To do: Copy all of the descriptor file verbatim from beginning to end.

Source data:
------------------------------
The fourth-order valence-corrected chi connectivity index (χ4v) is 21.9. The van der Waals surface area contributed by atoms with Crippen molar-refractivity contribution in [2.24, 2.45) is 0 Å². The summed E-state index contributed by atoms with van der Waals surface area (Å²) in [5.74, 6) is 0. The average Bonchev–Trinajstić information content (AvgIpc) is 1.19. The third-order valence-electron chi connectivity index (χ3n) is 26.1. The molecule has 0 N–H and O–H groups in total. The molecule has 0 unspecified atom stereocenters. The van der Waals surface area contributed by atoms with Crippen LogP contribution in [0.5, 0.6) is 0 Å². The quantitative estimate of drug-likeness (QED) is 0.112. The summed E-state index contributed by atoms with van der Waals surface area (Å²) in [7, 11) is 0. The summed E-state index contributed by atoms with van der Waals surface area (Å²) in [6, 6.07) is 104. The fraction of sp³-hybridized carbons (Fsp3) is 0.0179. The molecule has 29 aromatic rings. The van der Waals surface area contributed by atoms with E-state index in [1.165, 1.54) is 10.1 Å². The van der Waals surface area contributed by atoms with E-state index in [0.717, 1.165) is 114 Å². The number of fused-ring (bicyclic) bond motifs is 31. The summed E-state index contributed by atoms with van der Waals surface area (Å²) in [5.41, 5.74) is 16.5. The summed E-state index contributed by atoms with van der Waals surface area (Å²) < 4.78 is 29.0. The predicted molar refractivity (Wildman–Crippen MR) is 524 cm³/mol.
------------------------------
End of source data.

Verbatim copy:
The fourth-order valence-corrected chi connectivity index (χ4v) is 21.9. The van der Waals surface area contributed by atoms with Crippen molar-refractivity contribution in [2.24, 2.45) is 0 Å². The summed E-state index contributed by atoms with van der Waals surface area (Å²) in [5.74, 6) is 0. The average Bonchev–Trinajstić information content (AvgIpc) is 1.19. The third-order valence-electron chi connectivity index (χ3n) is 26.1. The molecule has 0 N–H and O–H groups in total. The molecule has 0 unspecified atom stereocenters. The van der Waals surface area contributed by atoms with Crippen LogP contribution in [0.5, 0.6) is 0 Å². The quantitative estimate of drug-likeness (QED) is 0.112. The summed E-state index contributed by atoms with van der Waals surface area (Å²) in [7, 11) is 0. The summed E-state index contributed by atoms with van der Waals surface area (Å²) in [6, 6.07) is 104. The fraction of sp³-hybridized carbons (Fsp3) is 0.0179. The molecule has 29 aromatic rings. The van der Waals surface area contributed by atoms with E-state index in [1.165, 1.54) is 10.1 Å². The van der Waals surface area contributed by atoms with E-state index in [0.717, 1.165) is 114 Å². The number of fused-ring (bicyclic) bond motifs is 31. The summed E-state index contributed by atoms with van der Waals surface area (Å²) in [5.41, 5.74) is 16.5. The summed E-state index contributed by atoms with van der Waals surface area (Å²) < 4.78 is 29.0. The predicted molar refractivity (Wildman–Crippen MR) is 524 cm³/mol.